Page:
British Cattle Breeds
The Devon cattle breed is one of Great Britain's indigenous breeds. It is often called the North Devon to distinguish it from the South Devon which is a different breed. Historical evidence points to geographical isolation being responsible for the development of physically distinct types. The Devon is often called the 'Red Ruby' because of its colour. It is similar to the Red Lincoln, Sussex and Saler breeds in colour, size and outline. The Devon was used as a draught animal and has docility and intelligence as well as strength.
Prehistorically, Britain was populated by cattle known as Bos longifrons and it seems likely that the Devon was descended directly from these prehistoric animals.
Although the Devon was once regarded as dual-purpose, it is now grown for beef. A Milking Devon strain still exists and the American Milking Devon Cattle Association promotes and protects the type.
Not surprisingly, the Devon is endemic to Devon, Somerset and Cornwall in southwest England. These areas were occupied by the Romans in 55BC and they made mention of the red cattle which frequented the cool, moist hills of the area.
In 1850, the Devon Herd Book was started by Colonel John Tanner Davy and continues to this day. In 1884, the Herd Book was taken over by the Devon Cattle Breeders' Society which commenced in that year.
The first Devons to go to America were exported there in 1623. It is likely that the bull and three heifers were the first purebred cattle to reach North America. Devon breeders in America have concentrated on breeding for beef conformation whilst endeavouring to retain good milk yields. The breed matures early. While earlier strains had rather light hindquarters and sickle hocks, these faults have mostly been bred out. The cattle of today are longer and taller, capable of producing excellent beef on a moderate diet.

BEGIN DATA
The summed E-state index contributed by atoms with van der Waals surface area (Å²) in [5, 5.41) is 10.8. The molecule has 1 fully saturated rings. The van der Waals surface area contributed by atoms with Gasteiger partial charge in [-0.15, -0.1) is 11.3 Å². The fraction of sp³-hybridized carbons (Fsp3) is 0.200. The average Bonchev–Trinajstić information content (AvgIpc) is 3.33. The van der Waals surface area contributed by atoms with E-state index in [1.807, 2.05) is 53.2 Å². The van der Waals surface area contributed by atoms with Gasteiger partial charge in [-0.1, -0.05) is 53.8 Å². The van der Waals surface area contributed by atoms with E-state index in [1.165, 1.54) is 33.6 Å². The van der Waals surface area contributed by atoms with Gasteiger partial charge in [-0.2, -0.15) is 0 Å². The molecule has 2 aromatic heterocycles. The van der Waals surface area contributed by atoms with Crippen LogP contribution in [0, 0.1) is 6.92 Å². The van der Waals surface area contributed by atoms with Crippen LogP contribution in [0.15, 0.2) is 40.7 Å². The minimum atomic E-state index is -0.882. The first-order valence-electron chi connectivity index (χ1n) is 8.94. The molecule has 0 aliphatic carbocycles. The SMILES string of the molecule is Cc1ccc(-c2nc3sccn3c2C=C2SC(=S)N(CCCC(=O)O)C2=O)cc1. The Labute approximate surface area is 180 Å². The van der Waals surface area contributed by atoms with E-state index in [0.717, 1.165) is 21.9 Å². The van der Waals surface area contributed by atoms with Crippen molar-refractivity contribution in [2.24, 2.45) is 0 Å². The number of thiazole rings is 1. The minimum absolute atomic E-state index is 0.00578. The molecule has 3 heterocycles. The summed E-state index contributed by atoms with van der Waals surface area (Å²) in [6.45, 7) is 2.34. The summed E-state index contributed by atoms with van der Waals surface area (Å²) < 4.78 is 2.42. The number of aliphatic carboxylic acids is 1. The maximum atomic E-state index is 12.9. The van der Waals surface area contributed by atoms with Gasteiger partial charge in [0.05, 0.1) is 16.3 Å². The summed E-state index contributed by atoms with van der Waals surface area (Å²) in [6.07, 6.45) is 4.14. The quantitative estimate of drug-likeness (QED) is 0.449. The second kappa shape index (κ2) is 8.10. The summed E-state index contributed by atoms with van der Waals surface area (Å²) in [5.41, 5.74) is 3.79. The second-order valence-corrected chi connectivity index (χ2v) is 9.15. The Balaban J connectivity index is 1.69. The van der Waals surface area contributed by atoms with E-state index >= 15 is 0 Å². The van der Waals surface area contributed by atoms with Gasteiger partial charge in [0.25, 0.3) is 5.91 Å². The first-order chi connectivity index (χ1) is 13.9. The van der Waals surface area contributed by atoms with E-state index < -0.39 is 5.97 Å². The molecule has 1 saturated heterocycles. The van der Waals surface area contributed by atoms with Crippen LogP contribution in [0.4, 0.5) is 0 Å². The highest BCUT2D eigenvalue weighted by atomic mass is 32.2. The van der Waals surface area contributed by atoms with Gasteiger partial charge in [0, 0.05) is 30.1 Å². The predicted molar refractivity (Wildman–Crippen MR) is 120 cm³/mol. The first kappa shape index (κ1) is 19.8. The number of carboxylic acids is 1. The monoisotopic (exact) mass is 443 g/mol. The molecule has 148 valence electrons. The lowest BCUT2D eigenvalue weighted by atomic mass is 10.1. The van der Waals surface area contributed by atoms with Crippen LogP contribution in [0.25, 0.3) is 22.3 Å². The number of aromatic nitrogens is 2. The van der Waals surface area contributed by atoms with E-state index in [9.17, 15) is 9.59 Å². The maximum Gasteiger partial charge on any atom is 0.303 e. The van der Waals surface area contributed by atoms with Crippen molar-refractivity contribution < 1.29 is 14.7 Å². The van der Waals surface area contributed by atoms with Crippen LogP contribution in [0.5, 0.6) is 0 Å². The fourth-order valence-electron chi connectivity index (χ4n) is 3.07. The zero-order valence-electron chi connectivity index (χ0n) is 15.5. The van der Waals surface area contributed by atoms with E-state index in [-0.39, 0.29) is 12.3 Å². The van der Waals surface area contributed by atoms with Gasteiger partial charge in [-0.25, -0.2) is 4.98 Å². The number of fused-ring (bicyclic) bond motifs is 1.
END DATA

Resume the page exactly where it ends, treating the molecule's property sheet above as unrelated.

In 1915, a mutation occurred in Missouri which resulted in a polled strain being developed.
While the ruby red colouring is favoured, it can include light red or chestnut. The summer coat is short and sleek but is replaced by a long, curly coat in winter. Mature bulls weigh around 1700 to 2200 pounds or more. Cows are lighter at 950 to 1300 pounds. With the increasing use of larger bulls, there are now a few problems with calving. Weights for newborn bull calves range from 55 to 95 pounds, averaging 75 pounds. Heifer calves weigh from 45 to 90 pounds as newborns. Devons are adaptable, noted for their fertility, docility and hardiness. Both sexes remain fertile over their relatively long life with heifers calving before two years of age and conceiving again within 45 days.
The Devon is popular in southern Brazil, Australia and New Zealand coping well with the varied climates. It is an active walker and an efficient forager and grazer. They are suited to hillside grazing and good converters of feed to beef. They have thick hides and a good resistance to external parasites. They have a good tolerance to bloat and the red eye pigment means less trouble with eye cancers.
Because of their equable temperament, they are suited to inexperienced or elderly owners and do well on smallholdings. The docility is transferred to their progeny whether purebred or crossbred. The cows are easy to maintain and have good maternal instincts and plenty of milk. Because of their ability to bear and raise healthy calves for ten or more years, there is a low replacement rate and thus less expense.
The Devon combines rapid weight gain with good muscle and carcass traits. The dressing out rate is over 60%. Under severe conditions, the bullocks can be kept on to fatten, producing high yields at a later date. The fat is creamy white and adequate marbling ensures the beef is tasty and succulent.
The genetic base of the Devon is very pure imparting a hybrid vigour when used over other breeds.